I’ve gotten into a comfortable routine of spending my weekdays in Gori, working on teacher training workshops and other projects at the university, and then meeting up with the ETAs or other volunteers for trips around Georgia on the weekends.
Our first trip was about three weeks ago, when Jess and I traveled to eastern Georgia to visit Sara, another ETA living and working in a city called Telavi. Telavi is in Kakheti (the most famous wine region of the country), and Telavino (a local wine festival) was happening there that weekend.
As you’ll see, I found Telavi to be a beautiful and colorful place; this particular post is full of pictures!
Jess met me in Gori and we took a taxi to Telavi. (Taxi travel is incredibly common here; it still surprises me, but it is a nice way to get around). The drive itself was beautiful; once we were east of Tbilisi we drove through rolling hills and gorgeous mountains where the leaves were just beginning to change colors. Our driver stopped several times so we could take pictures of the scenery.
When we arrived in Telavi, I was struck by how clean and new the city, or at least the city center, looked. Sara’s apartment is in the center, and has an incredible view!
It was already early evening by the time we got to Telavi, so we set off pretty quickly for one of the wineries nearby that was still open (Shumi Winery). Shumi also has a wine history museum at its winery and vineyards, which was pretty interesting.
We visited the museum and had a small tour of the winery before tasting. Our guide was great; she was very kind and knowledgeable, and happy to give us big pours so that I could take pictures of the wine going from the bottle into the glasses 🙂 .
After tasting the wines and a cognac made there, we wandered through the grape vines. More than 150 varieties of grapes are grown in Georgia! The pictures below show just a few of them; also, notice examples of all the consonant clusters that I’ve been referring to in posts about the Georgian language. 🙂
By the time we left, it was getting late, so we headed to another nearby winery / hotel / restaurant for dinner. We got stuck in a little traffic on the way there:
Sunday morning we enjoyed coffee and breakfast on Sara’s balcony, admiring the view of the mountains:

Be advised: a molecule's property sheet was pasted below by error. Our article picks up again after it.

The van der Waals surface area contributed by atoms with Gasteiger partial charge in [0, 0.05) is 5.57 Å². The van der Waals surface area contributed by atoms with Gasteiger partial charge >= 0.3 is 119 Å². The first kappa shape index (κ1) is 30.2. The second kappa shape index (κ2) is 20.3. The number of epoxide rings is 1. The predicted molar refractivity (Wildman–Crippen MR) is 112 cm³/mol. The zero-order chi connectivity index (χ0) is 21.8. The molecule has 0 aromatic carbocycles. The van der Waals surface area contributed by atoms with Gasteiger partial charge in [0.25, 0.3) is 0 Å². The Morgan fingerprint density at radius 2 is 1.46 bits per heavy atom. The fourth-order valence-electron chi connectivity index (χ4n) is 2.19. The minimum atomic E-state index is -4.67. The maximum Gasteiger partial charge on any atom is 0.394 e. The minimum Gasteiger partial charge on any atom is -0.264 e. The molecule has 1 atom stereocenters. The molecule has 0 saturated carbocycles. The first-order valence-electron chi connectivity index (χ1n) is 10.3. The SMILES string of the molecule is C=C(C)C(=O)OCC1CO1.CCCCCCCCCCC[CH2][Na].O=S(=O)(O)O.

After breakfast we went to Telavi’s bazar, which was quite an experience! I was overwhelmed by the colors, sounds, and smells. Everywhere you looked were vivid vegetables, churchkhela stands, coffee beans, spices, and meat, meat, meat. The people working there were very friendly had happy to give out samples. We also had the opportunity to buy extremely fresh chicken, if we wished. (We didn’t wish).
Vegetarians, beware!! The next few pictures contain meat it its various stages from animal to something you would cook… (Also, even if you’re a meat eater, this is your warning…).
If you prefer pork, there was plenty of that available too:
Eventually we left the bazar and, quite hungry, headed toward the festival. Before getting there, we made two stops. First, to see Old Town Telavi (which, like Gori, also seems quite new), and secondly, to eat khinkali at Sara’s favorite khinkali spot.
After lunch, just as we left the restaurant and neared the beginning of the festival, it started to pour! This was actually the first time I had even seen rain in Georgia at all, and we were completely unprepared; none of us had a rain jacket, an umbrella, or anything at all. Luckily, one of the vendors at the festival let us huddle inside his tent; I ended up doing some Christmas shopping while we were in there, and we got to hide out from the rain with these guys:
The rain didn’t last too long, and we were free to wander around the festival, taste wines from local wineries, and watch traditional singing and dancing performances.
I’d guess that around ten different wineries were at the festival with their wines. All the pours were free, and it was a great way to learn about the different wines and wineries in the area.
This was definitely helpful for planning future trips to the Kakheti region for visitors, and I have lots of ideas now… so come visit me!